Thousands of years ago, Taoism developed a set of spiritualistic practices around the belief that two fluid energies—wind and water (feng and shui)—flowed through homes, buildings, or exterior spaces, contributing to the users’ harmony and success. If you’re wondering how to feng shui your own home, start by designing free flowing energy paths through the careful arrangement of your buildings, interiors, furnishings, and possessions.
Clutter is feng shui’s mortal enemy because it means the natural flow paths of chi energy are blocked by tchotchkes and other obstructions. Therefore, decluttering is the first step in creating feng shui.
Many things contribute to clutter, but not keeping up with maintenance is the most common cause: for example, simple unattended things like burned-out lightbulbs, malfunctioning appliances, or leaky faucets are all part of household clutter, since they pull your attention away from harmonious thoughts and pursuits.
Simplify your home’s spaces before delving into cabinets, drawers, and closets and reorganizing them to free them from obstructions. This is a really useful exercise to do first. As you do it, you can physically feel a burden of care lifting as clutter disappears.
You can also accomplish a spiritual cleansing of inappropriately obstructed chi energy by opening your windows and blowing out your living space for nine minutes (nine) is an auspicious number in feng shui.
Rearrange Living Spaces
After cleansing and decluttering, you should begin to rearrange your living space according to the five Taoist elements that underlie the philosophy. For Taoists, the world is divided into five materials which possess definitive qualities of color and shape: earth, metal, water, wood, and fire. The easiest way to introduce good feng shui to your home is by including something to represent each of the five elements in your space.
Earth, for example is brown, orange, and yellow and comes in flat or square shapes. A dark rug in the middle of the room should provide sufficient earth element for your space. Metal is represented by white, gray, or metallic colors with spherical, round shapes, like a large circular porcelain bowl. Water, interestingly, is represented as black, or very dark blues, with curvy, wavy shapes like furled or blowing dark blue curtains in front of a patio door. Fire, of course, is represented by red colors, in triangular shapes like stems of red Japanese maple leaves on the mantel or in a vase.
Since your home is a shared space, you need to take careful consideration with the placement of your furniture. A large living room encourages chi energy to pass freely in and around the room. The room should be large enough to accommodate the entire family and guests comfortably. There must be a comfortable seat for each member of the household, and for this reason the furniture arranged in a space with good feng shui is often mismatched. Each person in the home should feel welcome and accommodated, and his or her tastes should be reflected in the piece of furniture best suited for them.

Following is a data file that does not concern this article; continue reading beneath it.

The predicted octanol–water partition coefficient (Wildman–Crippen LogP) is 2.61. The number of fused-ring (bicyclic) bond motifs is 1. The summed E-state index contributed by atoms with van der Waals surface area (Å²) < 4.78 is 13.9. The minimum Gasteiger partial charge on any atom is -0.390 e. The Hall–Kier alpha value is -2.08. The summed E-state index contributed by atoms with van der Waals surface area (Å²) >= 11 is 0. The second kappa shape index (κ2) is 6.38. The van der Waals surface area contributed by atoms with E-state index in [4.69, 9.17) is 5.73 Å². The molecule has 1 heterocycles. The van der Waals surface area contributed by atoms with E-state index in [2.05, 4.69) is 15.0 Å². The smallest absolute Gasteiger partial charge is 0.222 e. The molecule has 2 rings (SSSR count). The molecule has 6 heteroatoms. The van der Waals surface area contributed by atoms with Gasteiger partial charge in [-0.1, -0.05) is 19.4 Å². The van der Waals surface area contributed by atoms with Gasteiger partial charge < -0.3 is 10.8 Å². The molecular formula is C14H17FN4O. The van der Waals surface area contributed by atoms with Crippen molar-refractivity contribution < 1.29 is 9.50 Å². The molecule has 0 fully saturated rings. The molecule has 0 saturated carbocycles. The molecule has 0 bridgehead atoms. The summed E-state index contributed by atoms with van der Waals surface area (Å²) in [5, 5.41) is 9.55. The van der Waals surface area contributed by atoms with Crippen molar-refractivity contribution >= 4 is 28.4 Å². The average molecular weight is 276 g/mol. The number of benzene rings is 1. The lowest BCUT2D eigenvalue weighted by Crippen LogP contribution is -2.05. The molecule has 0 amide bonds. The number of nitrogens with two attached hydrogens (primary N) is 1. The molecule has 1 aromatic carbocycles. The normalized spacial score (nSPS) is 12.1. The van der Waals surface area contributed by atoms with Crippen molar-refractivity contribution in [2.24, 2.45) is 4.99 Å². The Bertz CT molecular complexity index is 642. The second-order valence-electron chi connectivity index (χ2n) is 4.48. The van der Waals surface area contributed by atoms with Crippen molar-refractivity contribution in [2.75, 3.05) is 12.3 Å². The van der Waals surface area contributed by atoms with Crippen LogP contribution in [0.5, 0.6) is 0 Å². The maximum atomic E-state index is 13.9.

Furniture Placement is Essential
Where you place furniture impacts the way the chi energy enters and moves around the room. Never place furniture in natural pathways through the room. This type of placement will block chi energy, cause it to become stagnant, and create negative energy. The furniture should be arranged to invite conversation and interaction with your chairs and couches facing each other and no one sitting with their back to the door.
The most significant piece of furniture in any living room is the couch. It should rest against a solid wall. Nonetheless, a popular western furniture arrangement is to place a sectional couch in the middle of the room without wall support. This floating should be avoided since it permits and encourages instability in your family’s life, work, wealth, health, and relationships. You can easily test the intuitive truth of this design principle by sitting on a couch against the wall before sitting on one set in the middle of the room. With each arrangement come different feelings. Chances are you feel safe and secure when sitting on the couch against the wall, while the one set in the middle of the room leaves you feeling vulnerable and uneasy, as though you need (constantly) to look behind you. Geomancy or feng shui is an ancient design system that produces unified pleasing interiors with reduced clutter and obstructions. Use these design ideas to provide unity and integrity to your living space. Creating good feng shui might not connect you to universal chi, but it leads to health and happiness. It’s only a short stretch from there to good fortune.